Operation Eagle Claw: Disaster In The Desert

In early November 1979, rioting Iranian students entered the American embassy in Tehran and seized fifty-two government employees.  Whether this was a spontaneous act, or a planned operation by Iran’s revolutionary government, is still open to debate; but in either instance, the nation’s clerical leadership moved quickly to exploit the crisis.  In the United States, the Carter administration was still reeling from the shock waves sent out by the fall of the Shah, who had long been an American ally in the region.  There was a sense of confusion, even paralysis; and the problem was compounded by the fact that the Americans had very little knowledge of what was happening in Tehran.  There were no eyes and ears on the ground.

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“Am I Too Quiet And Withdrawn?” (Podcast)

A 20-year-old man working in law enforcement tends to be quiet and introverted.  He’s serious and goal-oriented. Some of his colleagues mistakenly put a negative spin on this, and this is causing him to wonder if he needs to make some personality changes.  We offer some thoughts on the situation.

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Flee From Those Who Drain You, And Seek Those Who Sustain You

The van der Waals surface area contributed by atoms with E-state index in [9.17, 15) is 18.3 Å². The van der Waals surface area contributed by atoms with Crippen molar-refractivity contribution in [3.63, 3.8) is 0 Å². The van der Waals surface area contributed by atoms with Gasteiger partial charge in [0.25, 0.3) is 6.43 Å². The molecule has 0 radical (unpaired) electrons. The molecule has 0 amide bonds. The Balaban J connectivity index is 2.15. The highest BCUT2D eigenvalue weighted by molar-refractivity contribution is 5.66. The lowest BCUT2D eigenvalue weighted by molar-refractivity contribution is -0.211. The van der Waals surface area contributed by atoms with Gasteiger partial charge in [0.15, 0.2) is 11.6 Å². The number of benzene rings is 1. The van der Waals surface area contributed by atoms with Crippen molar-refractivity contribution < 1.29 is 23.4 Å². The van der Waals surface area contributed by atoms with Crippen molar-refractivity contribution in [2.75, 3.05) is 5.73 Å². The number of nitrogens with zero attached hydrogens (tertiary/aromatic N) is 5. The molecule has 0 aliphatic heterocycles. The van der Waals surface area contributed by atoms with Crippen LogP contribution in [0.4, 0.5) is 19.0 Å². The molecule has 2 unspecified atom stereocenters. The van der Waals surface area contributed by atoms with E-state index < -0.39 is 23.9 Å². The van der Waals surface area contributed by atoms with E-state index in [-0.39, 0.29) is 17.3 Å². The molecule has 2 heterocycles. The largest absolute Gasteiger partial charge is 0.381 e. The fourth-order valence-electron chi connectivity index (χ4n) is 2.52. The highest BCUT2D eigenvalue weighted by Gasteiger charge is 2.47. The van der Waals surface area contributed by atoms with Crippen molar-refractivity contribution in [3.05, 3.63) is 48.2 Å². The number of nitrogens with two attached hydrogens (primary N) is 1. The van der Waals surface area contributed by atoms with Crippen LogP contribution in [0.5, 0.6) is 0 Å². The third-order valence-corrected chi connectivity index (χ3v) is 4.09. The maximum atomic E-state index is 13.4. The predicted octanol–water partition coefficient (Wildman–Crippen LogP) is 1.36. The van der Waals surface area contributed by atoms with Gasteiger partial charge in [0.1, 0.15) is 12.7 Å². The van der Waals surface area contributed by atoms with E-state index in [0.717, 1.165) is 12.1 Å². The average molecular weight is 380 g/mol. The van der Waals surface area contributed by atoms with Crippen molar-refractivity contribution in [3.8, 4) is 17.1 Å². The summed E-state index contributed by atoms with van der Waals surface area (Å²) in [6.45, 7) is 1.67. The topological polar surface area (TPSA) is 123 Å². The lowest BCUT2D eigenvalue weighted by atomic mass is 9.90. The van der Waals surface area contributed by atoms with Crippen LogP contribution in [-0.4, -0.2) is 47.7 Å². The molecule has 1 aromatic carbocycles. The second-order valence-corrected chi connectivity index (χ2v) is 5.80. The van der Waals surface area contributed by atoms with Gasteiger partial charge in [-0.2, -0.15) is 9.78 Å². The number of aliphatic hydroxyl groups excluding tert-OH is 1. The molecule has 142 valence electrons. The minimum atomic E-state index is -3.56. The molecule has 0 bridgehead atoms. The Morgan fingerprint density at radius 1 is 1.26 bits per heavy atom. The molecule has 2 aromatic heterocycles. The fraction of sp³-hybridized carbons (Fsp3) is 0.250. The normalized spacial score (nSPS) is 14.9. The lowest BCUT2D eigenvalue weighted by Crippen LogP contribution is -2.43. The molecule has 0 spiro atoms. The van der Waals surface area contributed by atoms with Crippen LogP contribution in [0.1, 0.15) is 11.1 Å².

There is a certain truculence that must figure in the disposition of an independent spirit.  He who strays from the approved paths through the forest must be prepared to swing his machete with vigor and persistence at the tangles of vegetation that obstruct his forward movement.  He will seek to test the boundaries of the enclosures that surround him, and will always be probing for opportunities to detect fractures and imperfections in their constructions.

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Dr. Johnson On Moral Philosophy As A Cornerstone Of Education

We have here very frequently discussed the necessity of training in character and the virtues as a lifelong activity.  This subject is the concern of moral philosophy:  that is, the study of conduct and the virtues.  It is through moral philosophy that a man’s passions are bridled, directed, and channeled for positive use.  Without this discipline, he never learns to sublimate his ego to a higher purpose; he begins to think of himself as an emperor, a man beyond the reach of the rules and obligations that apply to everyone else.  Selfishness, arrogance, and close-mindedness creep into the subconscious, eventually to dominate every waking impulse.

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Of Cowardice And Magnanimity

The philosopher and naturalist Theophrastus of Eresos succeeded Aristotle as head of the Peripatetic school; and while he may not have had his predecessor’s visionary profundity, he more than compensated for this with a genial manner, relentless curiosity, and a genius for organization.  Like the Prussian naturalist Alexander Von Humboldt, there was nothing in the heavens or on the earth that escaped his attention; and his exhaustive botanical treatise, the Historia Plantarum (Study of Plants) remained an authority in the field until well beyond the medieval period.

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